Declining DUI arrests: What’s the cause?

Looking back over the past eight years or so, something very interesting has been happening to the arrest rate statistics for people driving under the influence.

DUI arrests have been dropping – pretty steadily and inexorably.

The trend started in 2011, in which year an 8% decline in DUI arrests was experienced over the prior year. In 2012 the decline was 4.1% … in 2013, it was another 7.2%.

And arrest rates didn’t plateau after that, either. DUI arrests have continued to decline — even as police departments have continued to put plenty of cops on the beat for such purposes.

One of the most dramatic examples of the continued decline is in Miami-Dade County — the highest population county in the entire Southeastern U.S.  The Miami-Dade police force made DUI arrests in 2017 that were 65% fewer than four years earlier.

Look around the country and you’ll see similar trends in places as diverse as San Antonio, TX, Phoenix, AZ, Portland, OR and Orange County, CA.

There are common thread, in what’s being seen across the nation:

  • DUI arrest levels are down in major metro areas — but not necessarily in exurban or rural areas.
  • DUI arrest levels have declined the nearly all of the metro areas where ride-sharing services are prominent.

This last point a significant factor to consider:  The increasing popularity of ride sharing services has coincided with the drop in DUI arrests.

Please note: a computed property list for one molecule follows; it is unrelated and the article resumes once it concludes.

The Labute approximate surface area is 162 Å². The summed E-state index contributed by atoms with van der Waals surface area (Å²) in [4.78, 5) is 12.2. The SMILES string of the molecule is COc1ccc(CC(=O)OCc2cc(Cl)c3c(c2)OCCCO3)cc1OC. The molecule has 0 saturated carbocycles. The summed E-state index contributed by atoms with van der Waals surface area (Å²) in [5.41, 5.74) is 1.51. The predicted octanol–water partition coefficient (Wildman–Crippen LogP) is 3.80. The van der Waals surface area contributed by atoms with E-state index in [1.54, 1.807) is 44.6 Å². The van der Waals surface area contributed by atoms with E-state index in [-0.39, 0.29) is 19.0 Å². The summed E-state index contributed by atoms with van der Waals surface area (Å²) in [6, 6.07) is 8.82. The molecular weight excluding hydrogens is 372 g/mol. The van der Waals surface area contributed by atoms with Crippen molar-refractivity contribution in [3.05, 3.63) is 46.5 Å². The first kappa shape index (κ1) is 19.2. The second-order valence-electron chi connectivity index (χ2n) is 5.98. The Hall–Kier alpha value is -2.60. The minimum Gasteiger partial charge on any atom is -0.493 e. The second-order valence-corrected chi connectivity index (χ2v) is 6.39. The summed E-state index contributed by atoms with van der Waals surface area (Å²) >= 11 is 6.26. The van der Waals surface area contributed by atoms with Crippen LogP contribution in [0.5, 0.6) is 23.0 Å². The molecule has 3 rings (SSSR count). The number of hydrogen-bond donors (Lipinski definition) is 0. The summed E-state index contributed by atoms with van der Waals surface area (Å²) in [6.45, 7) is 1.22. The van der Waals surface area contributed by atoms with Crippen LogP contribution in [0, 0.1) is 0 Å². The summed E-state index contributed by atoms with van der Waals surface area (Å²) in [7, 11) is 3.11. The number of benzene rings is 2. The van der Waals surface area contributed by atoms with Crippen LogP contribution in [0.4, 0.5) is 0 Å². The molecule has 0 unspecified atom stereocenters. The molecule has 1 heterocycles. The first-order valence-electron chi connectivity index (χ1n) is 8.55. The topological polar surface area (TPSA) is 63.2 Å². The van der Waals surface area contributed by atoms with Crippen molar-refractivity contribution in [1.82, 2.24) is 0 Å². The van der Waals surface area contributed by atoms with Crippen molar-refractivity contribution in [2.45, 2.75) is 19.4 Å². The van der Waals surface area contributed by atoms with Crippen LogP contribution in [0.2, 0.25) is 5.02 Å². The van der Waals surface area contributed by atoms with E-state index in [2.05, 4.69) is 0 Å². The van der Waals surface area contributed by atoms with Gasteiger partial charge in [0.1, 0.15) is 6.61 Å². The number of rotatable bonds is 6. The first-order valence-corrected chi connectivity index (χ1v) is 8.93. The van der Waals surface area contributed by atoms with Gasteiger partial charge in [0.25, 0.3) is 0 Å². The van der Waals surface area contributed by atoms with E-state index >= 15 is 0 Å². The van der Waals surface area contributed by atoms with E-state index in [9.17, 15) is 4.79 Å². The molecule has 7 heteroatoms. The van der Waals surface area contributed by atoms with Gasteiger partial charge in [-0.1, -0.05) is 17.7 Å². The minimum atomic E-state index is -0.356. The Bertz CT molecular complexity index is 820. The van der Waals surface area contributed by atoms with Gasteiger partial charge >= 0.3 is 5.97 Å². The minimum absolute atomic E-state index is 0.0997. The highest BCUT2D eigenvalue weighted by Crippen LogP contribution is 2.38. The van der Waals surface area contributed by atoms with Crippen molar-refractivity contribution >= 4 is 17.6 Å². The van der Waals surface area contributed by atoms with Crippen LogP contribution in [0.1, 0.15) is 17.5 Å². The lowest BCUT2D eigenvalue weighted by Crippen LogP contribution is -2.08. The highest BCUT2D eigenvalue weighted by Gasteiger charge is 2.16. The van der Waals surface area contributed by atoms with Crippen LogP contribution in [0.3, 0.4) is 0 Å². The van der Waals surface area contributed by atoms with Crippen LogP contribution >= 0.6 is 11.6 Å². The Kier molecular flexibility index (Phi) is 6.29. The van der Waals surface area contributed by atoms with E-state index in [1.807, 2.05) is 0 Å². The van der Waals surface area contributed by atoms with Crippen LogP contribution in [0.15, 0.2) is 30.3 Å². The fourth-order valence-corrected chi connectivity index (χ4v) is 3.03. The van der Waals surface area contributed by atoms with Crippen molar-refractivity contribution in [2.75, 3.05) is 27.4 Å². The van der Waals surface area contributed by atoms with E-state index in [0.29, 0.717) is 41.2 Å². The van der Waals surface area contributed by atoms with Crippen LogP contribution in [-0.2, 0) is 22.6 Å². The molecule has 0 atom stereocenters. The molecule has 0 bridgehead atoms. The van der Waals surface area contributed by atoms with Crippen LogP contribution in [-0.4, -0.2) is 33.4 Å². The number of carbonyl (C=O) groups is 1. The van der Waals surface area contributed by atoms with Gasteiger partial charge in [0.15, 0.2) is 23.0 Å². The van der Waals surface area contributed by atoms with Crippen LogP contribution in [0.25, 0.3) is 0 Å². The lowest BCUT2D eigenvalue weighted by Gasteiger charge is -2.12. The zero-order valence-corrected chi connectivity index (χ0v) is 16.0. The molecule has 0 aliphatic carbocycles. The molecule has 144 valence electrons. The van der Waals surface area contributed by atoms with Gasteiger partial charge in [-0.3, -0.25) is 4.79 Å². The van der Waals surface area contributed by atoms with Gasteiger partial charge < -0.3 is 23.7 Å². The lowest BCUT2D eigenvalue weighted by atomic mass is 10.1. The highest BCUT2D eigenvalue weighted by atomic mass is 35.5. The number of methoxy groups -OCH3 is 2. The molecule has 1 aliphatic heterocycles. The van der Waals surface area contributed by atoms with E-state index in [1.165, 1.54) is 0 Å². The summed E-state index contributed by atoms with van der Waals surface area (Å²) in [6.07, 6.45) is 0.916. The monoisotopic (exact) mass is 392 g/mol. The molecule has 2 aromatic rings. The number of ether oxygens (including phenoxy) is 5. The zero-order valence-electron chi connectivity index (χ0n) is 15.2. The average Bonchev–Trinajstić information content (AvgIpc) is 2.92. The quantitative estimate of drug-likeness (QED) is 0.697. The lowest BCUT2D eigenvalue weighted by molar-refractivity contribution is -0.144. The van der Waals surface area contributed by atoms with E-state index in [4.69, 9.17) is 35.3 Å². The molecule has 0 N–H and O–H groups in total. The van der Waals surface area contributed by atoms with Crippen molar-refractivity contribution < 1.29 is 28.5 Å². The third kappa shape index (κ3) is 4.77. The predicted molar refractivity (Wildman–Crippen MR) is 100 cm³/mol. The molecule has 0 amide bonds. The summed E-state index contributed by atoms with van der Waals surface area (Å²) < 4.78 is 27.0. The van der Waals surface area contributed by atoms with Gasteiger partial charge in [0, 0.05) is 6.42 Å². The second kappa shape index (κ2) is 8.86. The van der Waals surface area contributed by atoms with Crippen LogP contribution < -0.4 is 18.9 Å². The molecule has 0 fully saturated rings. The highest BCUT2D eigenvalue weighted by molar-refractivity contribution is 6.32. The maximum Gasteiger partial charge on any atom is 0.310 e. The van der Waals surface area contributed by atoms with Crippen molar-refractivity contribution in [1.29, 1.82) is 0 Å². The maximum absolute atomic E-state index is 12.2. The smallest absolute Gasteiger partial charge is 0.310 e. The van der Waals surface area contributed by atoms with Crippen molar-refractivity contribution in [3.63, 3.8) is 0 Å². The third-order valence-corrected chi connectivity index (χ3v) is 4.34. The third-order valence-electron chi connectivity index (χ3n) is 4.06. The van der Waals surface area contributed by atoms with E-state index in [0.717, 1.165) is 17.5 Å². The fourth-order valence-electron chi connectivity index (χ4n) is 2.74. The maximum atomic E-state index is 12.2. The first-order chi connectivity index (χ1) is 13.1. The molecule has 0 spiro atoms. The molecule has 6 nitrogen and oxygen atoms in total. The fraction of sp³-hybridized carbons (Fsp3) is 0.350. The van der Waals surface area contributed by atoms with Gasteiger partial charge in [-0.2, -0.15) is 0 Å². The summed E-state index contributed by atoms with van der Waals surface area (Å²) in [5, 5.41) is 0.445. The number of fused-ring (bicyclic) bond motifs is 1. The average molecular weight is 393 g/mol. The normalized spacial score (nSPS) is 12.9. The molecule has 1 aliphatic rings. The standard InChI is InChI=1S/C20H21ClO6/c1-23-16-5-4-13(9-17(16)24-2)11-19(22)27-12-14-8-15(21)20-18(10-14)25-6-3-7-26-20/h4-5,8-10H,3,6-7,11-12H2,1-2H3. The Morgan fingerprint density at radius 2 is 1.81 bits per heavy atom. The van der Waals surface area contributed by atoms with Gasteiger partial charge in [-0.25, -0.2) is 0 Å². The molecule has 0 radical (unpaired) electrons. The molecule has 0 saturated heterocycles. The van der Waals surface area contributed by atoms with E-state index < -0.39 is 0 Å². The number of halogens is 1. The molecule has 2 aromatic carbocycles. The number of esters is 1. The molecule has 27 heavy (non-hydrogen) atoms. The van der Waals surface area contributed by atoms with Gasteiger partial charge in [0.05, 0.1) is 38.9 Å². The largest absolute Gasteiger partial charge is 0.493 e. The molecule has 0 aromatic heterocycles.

A 2017 University of Pennsylvania analysis found that in places where ride-hailing services were readily available, in most cases DUI arrests had declined upwards of 50% or more compared to just a few years earlier.

Ride-hailing services are particularly popular with younger adults, who like the smartphone apps that make them pretty effortless to use.  They’re also popular with people who are looking for more affordable ways to get about town compared to what highly regulated taxi services choose to charge.

Plus, the “cool” factor of ride-sharing leaves old-fashioned taxi services pretty much in the dust.

The few exceptions of locations where DUI arrest declines haven’t been so pronounced are in places like Las Vegas and Reno, NV – tourist destinations that draw out-of-towners who frequently take public transportation, hail taxis, or simply walk rather than rent vehicles to get around town.

With the positive consequences of fewer DUI arrests – which also correlate to reductions in vehicular homicides and lower medical care costs due to fewer people injured in traffic accidents, as well as reductions in the cost of prosecuting and incarcerating the perpetrators – one might think that other urban areas would take notice and become more receptive to ride-sharing services than they have been up to now.